We can see here a breach of
international law by the same people who have long sought to lecture us
on rights and freedoms, who demand legal security from relatively less
developed countries, claiming they need it for investment. But we want
legal security in everything. It’s not only money that needs legal
security, but so do people, too.
This is the truth we want to get across
to the West.
It is unfair to ask legal security for money only. What you first need
to take care of is legal security for people and human rights.
RT: Considering that Julian Assange hasn’t managed to get to Ecuador
this past year, do you think it’s possible for Edward Snowden to arrive
in one of the Latin American countries that offered him asylum?
A woman holds a portrait of former U.S. spy agency contractor Edward
in front of her face as she stands in front of
the U.S. embassy
during a protest in Berlin
(Reuters / Thomas Peter)
RP: I think it’s possible. Let’s not forget the numerous political
events, toughest situation that the world faced.
Take, for example, the
last century - in particular, the events in Latin America. So many
blood-soaked dictatorships and many cases of political persecution
besides. What many European countries did in these cases, and what Latin
American countries did, was protect the persecuted people.
No one asked
them if they had a passport or a visa or guaranteed safe passage.
were obviously the cases of political persecution, so we took these
people under our protection, transported them to other countries. I’m
talking about all the countries in the world - well, maybe not all, but
most of the countries that claim to be democratic and committed to
protecting human rights.
We took these people under our protection.
For example, many Chileans, Argentineans and Uruguayans came to Ecuador and asked for asylum. They
left their home countries in any way they could to save their lives.
Most European countries also protected them.
They didn’t ask the
persecuted to show their birth certificates or passports or visas. No.
These people were running from political persecution. So I’m asking
myself, isn’t it the same with Snowden? And then this incident with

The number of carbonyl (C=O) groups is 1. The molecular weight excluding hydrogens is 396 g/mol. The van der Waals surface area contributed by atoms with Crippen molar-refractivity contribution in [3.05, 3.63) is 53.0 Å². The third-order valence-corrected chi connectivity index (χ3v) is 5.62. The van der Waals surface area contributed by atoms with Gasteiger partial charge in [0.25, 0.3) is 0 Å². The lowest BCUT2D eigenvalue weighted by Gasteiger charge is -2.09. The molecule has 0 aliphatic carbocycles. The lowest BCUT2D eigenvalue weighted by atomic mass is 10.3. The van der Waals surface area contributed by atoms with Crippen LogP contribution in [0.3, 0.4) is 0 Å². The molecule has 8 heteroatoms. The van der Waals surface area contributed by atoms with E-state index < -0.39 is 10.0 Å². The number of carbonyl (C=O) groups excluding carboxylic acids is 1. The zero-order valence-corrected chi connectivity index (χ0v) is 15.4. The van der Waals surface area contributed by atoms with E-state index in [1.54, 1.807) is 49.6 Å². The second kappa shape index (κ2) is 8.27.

President Evo Morales’s plane.
If anyone had any doubts about Snowden
being politically persecuted, it’s become crystal clear now.
RT: And the last question. Let me ask you about an event that had a
major impact on all Latin American countries - Hugo Chavez’s death.
been four months since he passed away. He was a leader known worldwide,
but he was a particularly important figure for Latin America. He was one
of the fathers of the Latin America as we see it now - united, proud,
sovereign and capable of overcoming the challenges superpowers place in
What did Hugo Chavez mean for Ecuador and how does his legacy
RP: Comandante Hugo Chavez was a unique person whose legacy lives on in
He was the herald of this second turning point on the way
to independent Latin America. He fought for it on his own in difficult
circumstances, at international meetings, where he defended Latin
America’s independence, sovereignty and the right to development. The
solidarity with Latin American nations that he expressed is
Comandante Chavez’s memory from the bottom of our hearts,
blessed be his soul.
His legacy is of vital importance. It’s not only
his legacy that he gave us, but his friendship and his care. We remember
him with love in our hearts, and we feel the same love towards his
We would like to express our support to Nicolas Maduro and the
Venezuelan government that will continue Hugo Chavez’s political course
on their own, without his prominent personality or the importance it had
for Venezuela and Latin America in general, but with more determination,
because Latin America has high expectations of them as well.
America will keep developing thanks to Hugo Chavez’s legacy and
Venezuela’s new government.
RT: Latin America, without a doubt, cherishes the memory of Hugo Chavez.
Thank you, Ricardo Patiño, Foreign Minister of Ecuador, for coming to
RP: Thank you very much for this opportunity to connect with so many
people at once and do it freely and legally, as opposed to other ways
some countries employ. Thank you very much.